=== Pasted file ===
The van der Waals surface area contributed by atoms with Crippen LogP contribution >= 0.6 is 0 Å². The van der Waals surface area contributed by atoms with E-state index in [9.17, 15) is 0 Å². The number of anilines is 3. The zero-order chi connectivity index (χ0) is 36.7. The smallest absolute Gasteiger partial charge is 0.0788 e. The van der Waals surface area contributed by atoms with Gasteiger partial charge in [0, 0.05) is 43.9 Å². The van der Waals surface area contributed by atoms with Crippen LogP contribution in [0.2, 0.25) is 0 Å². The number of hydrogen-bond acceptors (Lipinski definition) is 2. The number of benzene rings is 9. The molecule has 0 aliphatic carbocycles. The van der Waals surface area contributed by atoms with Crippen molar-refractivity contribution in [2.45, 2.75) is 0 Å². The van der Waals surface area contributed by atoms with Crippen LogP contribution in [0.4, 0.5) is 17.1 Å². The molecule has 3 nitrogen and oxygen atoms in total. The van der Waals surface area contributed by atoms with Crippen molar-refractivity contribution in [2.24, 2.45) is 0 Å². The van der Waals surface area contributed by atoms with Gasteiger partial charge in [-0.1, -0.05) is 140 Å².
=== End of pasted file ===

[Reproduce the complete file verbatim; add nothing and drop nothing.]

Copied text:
The van der Waals surface area contributed by atoms with Crippen LogP contribution >= 0.6 is 0 Å². The van der Waals surface area contributed by atoms with E-state index in [9.17, 15) is 0 Å². The number of anilines is 3. The zero-order chi connectivity index (χ0) is 36.7. The smallest absolute Gasteiger partial charge is 0.0788 e. The van der Waals surface area contributed by atoms with Gasteiger partial charge in [0, 0.05) is 43.9 Å². The van der Waals surface area contributed by atoms with Crippen LogP contribution in [0.2, 0.25) is 0 Å². The number of hydrogen-bond acceptors (Lipinski definition) is 2. The number of benzene rings is 9. The molecule has 0 aliphatic carbocycles. The van der Waals surface area contributed by atoms with Crippen molar-refractivity contribution in [2.45, 2.75) is 0 Å². The van der Waals surface area contributed by atoms with Crippen LogP contribution in [0.4, 0.5) is 17.1 Å². The molecule has 3 nitrogen and oxygen atoms in total. The van der Waals surface area contributed by atoms with Crippen molar-refractivity contribution in [2.24, 2.45) is 0 Å². The van der Waals surface area contributed by atoms with Gasteiger partial charge in [-0.1, -0.05) is 140 Å².